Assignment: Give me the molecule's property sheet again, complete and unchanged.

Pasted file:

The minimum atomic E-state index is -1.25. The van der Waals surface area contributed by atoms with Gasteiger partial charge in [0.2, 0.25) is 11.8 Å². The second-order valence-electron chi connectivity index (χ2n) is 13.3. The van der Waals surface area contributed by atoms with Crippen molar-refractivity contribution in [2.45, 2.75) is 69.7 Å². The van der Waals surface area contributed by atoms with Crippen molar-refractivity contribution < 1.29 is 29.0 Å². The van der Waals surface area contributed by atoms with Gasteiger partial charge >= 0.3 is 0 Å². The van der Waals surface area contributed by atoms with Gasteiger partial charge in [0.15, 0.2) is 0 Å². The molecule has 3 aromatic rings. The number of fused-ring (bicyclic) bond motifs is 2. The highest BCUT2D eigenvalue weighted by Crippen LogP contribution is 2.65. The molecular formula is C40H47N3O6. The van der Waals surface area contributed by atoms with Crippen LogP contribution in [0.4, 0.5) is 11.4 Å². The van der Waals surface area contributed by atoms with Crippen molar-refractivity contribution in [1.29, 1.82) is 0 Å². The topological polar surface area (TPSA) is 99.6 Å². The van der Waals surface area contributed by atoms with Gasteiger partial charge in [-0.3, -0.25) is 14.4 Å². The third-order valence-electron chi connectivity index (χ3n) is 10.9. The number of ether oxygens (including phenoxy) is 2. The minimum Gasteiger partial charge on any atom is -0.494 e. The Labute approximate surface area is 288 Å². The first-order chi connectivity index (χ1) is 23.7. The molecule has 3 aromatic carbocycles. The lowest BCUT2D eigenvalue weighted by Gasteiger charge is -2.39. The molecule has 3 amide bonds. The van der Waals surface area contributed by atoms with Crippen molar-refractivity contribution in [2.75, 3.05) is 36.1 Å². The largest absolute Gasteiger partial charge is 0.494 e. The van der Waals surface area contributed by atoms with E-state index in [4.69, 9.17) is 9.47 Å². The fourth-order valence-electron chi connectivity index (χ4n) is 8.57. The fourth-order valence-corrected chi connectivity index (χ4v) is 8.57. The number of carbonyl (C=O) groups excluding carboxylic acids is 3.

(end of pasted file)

The minimum atomic E-state index is -1.25. The van der Waals surface area contributed by atoms with Gasteiger partial charge in [0.2, 0.25) is 11.8 Å². The second-order valence-electron chi connectivity index (χ2n) is 13.3. The van der Waals surface area contributed by atoms with Crippen molar-refractivity contribution in [2.45, 2.75) is 69.7 Å². The van der Waals surface area contributed by atoms with Crippen molar-refractivity contribution < 1.29 is 29.0 Å². The van der Waals surface area contributed by atoms with Gasteiger partial charge >= 0.3 is 0 Å². The van der Waals surface area contributed by atoms with Gasteiger partial charge in [0.15, 0.2) is 0 Å². The molecule has 3 aromatic rings. The number of fused-ring (bicyclic) bond motifs is 2. The highest BCUT2D eigenvalue weighted by Crippen LogP contribution is 2.65. The molecular formula is C40H47N3O6. The van der Waals surface area contributed by atoms with Crippen LogP contribution in [0.4, 0.5) is 11.4 Å². The van der Waals surface area contributed by atoms with Crippen molar-refractivity contribution in [1.29, 1.82) is 0 Å². The topological polar surface area (TPSA) is 99.6 Å². The van der Waals surface area contributed by atoms with Gasteiger partial charge in [-0.3, -0.25) is 14.4 Å². The third-order valence-electron chi connectivity index (χ3n) is 10.9. The number of ether oxygens (including phenoxy) is 2. The minimum Gasteiger partial charge on any atom is -0.494 e. The Labute approximate surface area is 288 Å². The first-order chi connectivity index (χ1) is 23.7. The molecule has 3 aromatic carbocycles. The lowest BCUT2D eigenvalue weighted by Gasteiger charge is -2.39. The molecule has 3 amide bonds. The van der Waals surface area contributed by atoms with Crippen molar-refractivity contribution in [2.75, 3.05) is 36.1 Å². The largest absolute Gasteiger partial charge is 0.494 e. The van der Waals surface area contributed by atoms with E-state index in [4.69, 9.17) is 9.47 Å². The fourth-order valence-electron chi connectivity index (χ4n) is 8.57. The fourth-order valence-corrected chi connectivity index (χ4v) is 8.57. The number of carbonyl (C=O) groups excluding carboxylic acids is 3.